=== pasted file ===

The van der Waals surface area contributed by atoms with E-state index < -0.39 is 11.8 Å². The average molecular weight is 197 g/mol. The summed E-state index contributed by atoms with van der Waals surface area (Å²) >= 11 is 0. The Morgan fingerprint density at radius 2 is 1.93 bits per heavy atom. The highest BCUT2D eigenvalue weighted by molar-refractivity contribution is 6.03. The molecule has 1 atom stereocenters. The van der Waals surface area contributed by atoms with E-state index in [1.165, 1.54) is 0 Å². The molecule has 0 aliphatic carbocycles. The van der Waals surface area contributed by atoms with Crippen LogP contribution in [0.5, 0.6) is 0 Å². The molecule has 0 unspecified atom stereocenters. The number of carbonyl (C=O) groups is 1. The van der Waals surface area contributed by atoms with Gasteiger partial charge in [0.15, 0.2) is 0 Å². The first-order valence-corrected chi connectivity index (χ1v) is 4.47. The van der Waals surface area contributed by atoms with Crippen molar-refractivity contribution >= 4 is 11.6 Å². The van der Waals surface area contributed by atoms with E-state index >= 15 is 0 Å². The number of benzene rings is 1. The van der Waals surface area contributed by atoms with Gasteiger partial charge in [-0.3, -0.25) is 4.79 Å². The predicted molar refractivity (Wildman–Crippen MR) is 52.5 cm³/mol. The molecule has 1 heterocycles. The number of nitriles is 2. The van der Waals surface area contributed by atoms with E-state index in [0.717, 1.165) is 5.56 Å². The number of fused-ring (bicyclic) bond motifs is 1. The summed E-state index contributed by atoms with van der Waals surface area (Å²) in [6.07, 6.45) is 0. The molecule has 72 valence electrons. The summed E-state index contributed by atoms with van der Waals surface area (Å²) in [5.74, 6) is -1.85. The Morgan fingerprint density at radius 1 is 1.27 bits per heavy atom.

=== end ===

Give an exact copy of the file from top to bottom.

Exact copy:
The van der Waals surface area contributed by atoms with E-state index < -0.39 is 11.8 Å². The average molecular weight is 197 g/mol. The summed E-state index contributed by atoms with van der Waals surface area (Å²) >= 11 is 0. The Morgan fingerprint density at radius 2 is 1.93 bits per heavy atom. The highest BCUT2D eigenvalue weighted by molar-refractivity contribution is 6.03. The molecule has 1 atom stereocenters. The van der Waals surface area contributed by atoms with E-state index in [1.165, 1.54) is 0 Å². The molecule has 0 aliphatic carbocycles. The van der Waals surface area contributed by atoms with Crippen LogP contribution in [0.5, 0.6) is 0 Å². The molecule has 0 unspecified atom stereocenters. The number of carbonyl (C=O) groups is 1. The van der Waals surface area contributed by atoms with Gasteiger partial charge in [0.15, 0.2) is 0 Å². The first-order valence-corrected chi connectivity index (χ1v) is 4.47. The van der Waals surface area contributed by atoms with Crippen molar-refractivity contribution >= 4 is 11.6 Å². The van der Waals surface area contributed by atoms with E-state index >= 15 is 0 Å². The number of benzene rings is 1. The van der Waals surface area contributed by atoms with Gasteiger partial charge in [-0.3, -0.25) is 4.79 Å². The predicted molar refractivity (Wildman–Crippen MR) is 52.5 cm³/mol. The molecule has 1 heterocycles. The number of nitriles is 2. The van der Waals surface area contributed by atoms with E-state index in [0.717, 1.165) is 5.56 Å². The number of fused-ring (bicyclic) bond motifs is 1. The summed E-state index contributed by atoms with van der Waals surface area (Å²) in [6.07, 6.45) is 0. The molecule has 72 valence electrons. The summed E-state index contributed by atoms with van der Waals surface area (Å²) in [5.74, 6) is -1.85. The Morgan fingerprint density at radius 1 is 1.27 bits per heavy atom.